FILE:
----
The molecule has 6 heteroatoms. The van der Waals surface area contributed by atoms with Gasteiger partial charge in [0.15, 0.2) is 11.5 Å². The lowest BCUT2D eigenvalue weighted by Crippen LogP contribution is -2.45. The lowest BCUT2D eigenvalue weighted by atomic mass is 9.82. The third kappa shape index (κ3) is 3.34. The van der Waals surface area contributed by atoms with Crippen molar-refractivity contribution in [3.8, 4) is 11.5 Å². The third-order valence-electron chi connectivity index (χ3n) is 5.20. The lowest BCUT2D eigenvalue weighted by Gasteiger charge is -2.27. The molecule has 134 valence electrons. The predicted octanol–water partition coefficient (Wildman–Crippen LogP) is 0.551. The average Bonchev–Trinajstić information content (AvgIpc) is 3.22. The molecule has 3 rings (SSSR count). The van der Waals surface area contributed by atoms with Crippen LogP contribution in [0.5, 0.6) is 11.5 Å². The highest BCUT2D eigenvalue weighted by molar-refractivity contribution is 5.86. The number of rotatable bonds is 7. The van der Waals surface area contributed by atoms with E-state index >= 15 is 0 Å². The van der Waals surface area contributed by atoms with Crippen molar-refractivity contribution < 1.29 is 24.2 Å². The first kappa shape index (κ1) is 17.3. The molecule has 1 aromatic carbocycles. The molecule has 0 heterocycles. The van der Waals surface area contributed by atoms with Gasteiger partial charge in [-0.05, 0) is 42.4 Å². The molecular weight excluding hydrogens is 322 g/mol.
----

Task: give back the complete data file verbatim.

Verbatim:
The molecule has 6 heteroatoms. The van der Waals surface area contributed by atoms with Gasteiger partial charge in [0.15, 0.2) is 11.5 Å². The lowest BCUT2D eigenvalue weighted by Crippen LogP contribution is -2.45. The lowest BCUT2D eigenvalue weighted by atomic mass is 9.82. The third kappa shape index (κ3) is 3.34. The van der Waals surface area contributed by atoms with Crippen molar-refractivity contribution in [3.8, 4) is 11.5 Å². The third-order valence-electron chi connectivity index (χ3n) is 5.20. The lowest BCUT2D eigenvalue weighted by Gasteiger charge is -2.27. The molecule has 134 valence electrons. The predicted octanol–water partition coefficient (Wildman–Crippen LogP) is 0.551. The average Bonchev–Trinajstić information content (AvgIpc) is 3.22. The molecule has 3 rings (SSSR count). The van der Waals surface area contributed by atoms with Crippen LogP contribution in [0.5, 0.6) is 11.5 Å². The highest BCUT2D eigenvalue weighted by molar-refractivity contribution is 5.86. The number of rotatable bonds is 7. The van der Waals surface area contributed by atoms with E-state index >= 15 is 0 Å². The van der Waals surface area contributed by atoms with Crippen molar-refractivity contribution < 1.29 is 24.2 Å². The first kappa shape index (κ1) is 17.3. The molecule has 1 aromatic carbocycles. The molecule has 0 heterocycles. The van der Waals surface area contributed by atoms with Gasteiger partial charge in [-0.05, 0) is 42.4 Å². The molecular weight excluding hydrogens is 322 g/mol.